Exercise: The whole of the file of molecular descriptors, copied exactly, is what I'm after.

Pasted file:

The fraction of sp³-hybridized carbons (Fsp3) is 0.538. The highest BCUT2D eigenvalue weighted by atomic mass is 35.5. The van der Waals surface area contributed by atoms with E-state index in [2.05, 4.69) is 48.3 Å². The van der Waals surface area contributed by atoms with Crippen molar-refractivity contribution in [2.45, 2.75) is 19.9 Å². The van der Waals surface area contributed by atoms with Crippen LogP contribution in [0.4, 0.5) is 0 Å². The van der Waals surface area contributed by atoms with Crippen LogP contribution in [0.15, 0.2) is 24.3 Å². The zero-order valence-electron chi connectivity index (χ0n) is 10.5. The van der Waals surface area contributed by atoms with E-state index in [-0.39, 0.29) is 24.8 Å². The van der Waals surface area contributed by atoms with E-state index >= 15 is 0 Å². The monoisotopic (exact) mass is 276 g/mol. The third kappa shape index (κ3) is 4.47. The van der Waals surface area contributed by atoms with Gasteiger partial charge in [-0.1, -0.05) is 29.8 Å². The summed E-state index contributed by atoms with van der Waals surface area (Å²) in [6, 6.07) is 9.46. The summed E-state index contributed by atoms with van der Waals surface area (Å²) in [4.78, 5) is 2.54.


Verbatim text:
The fraction of sp³-hybridized carbons (Fsp3) is 0.538. The highest BCUT2D eigenvalue weighted by atomic mass is 35.5. The van der Waals surface area contributed by atoms with E-state index in [2.05, 4.69) is 48.3 Å². The van der Waals surface area contributed by atoms with Crippen molar-refractivity contribution in [2.45, 2.75) is 19.9 Å². The van der Waals surface area contributed by atoms with Crippen LogP contribution in [0.4, 0.5) is 0 Å². The van der Waals surface area contributed by atoms with Crippen LogP contribution in [0.15, 0.2) is 24.3 Å². The zero-order valence-electron chi connectivity index (χ0n) is 10.5. The van der Waals surface area contributed by atoms with E-state index in [-0.39, 0.29) is 24.8 Å². The van der Waals surface area contributed by atoms with E-state index >= 15 is 0 Å². The monoisotopic (exact) mass is 276 g/mol. The third kappa shape index (κ3) is 4.47. The van der Waals surface area contributed by atoms with Gasteiger partial charge in [-0.1, -0.05) is 29.8 Å². The summed E-state index contributed by atoms with van der Waals surface area (Å²) in [6, 6.07) is 9.46. The summed E-state index contributed by atoms with van der Waals surface area (Å²) in [4.78, 5) is 2.54.